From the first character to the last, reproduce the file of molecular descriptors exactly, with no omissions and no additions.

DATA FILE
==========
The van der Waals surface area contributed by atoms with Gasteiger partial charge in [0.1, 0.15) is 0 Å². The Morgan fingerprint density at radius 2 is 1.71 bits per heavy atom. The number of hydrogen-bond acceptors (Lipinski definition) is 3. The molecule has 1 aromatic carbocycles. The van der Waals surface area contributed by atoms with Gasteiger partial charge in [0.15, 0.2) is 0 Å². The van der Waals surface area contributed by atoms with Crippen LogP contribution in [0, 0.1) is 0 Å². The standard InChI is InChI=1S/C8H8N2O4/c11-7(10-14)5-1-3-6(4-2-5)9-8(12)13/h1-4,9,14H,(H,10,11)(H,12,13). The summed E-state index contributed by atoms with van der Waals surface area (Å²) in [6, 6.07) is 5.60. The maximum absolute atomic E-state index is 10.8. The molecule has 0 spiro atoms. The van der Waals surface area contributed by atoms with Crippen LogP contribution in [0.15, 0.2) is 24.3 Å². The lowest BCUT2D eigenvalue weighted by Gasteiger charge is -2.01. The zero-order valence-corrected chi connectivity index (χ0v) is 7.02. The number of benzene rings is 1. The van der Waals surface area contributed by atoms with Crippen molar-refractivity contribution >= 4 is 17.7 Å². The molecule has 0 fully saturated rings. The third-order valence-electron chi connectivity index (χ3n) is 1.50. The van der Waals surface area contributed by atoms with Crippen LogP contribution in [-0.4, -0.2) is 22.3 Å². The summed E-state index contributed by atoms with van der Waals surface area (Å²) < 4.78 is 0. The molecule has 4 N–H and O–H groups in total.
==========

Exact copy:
The van der Waals surface area contributed by atoms with Gasteiger partial charge in [0.1, 0.15) is 0 Å². The Morgan fingerprint density at radius 2 is 1.71 bits per heavy atom. The number of hydrogen-bond acceptors (Lipinski definition) is 3. The molecule has 1 aromatic carbocycles. The van der Waals surface area contributed by atoms with Gasteiger partial charge in [0.15, 0.2) is 0 Å². The van der Waals surface area contributed by atoms with Crippen LogP contribution in [0, 0.1) is 0 Å². The standard InChI is InChI=1S/C8H8N2O4/c11-7(10-14)5-1-3-6(4-2-5)9-8(12)13/h1-4,9,14H,(H,10,11)(H,12,13). The summed E-state index contributed by atoms with van der Waals surface area (Å²) in [6, 6.07) is 5.60. The maximum absolute atomic E-state index is 10.8. The molecule has 0 spiro atoms. The van der Waals surface area contributed by atoms with Crippen LogP contribution in [0.15, 0.2) is 24.3 Å². The lowest BCUT2D eigenvalue weighted by Gasteiger charge is -2.01. The zero-order valence-corrected chi connectivity index (χ0v) is 7.02. The number of benzene rings is 1. The van der Waals surface area contributed by atoms with Crippen molar-refractivity contribution >= 4 is 17.7 Å². The molecule has 0 fully saturated rings. The third-order valence-electron chi connectivity index (χ3n) is 1.50. The van der Waals surface area contributed by atoms with Crippen LogP contribution in [-0.4, -0.2) is 22.3 Å². The summed E-state index contributed by atoms with van der Waals surface area (Å²) < 4.78 is 0. The molecule has 4 N–H and O–H groups in total.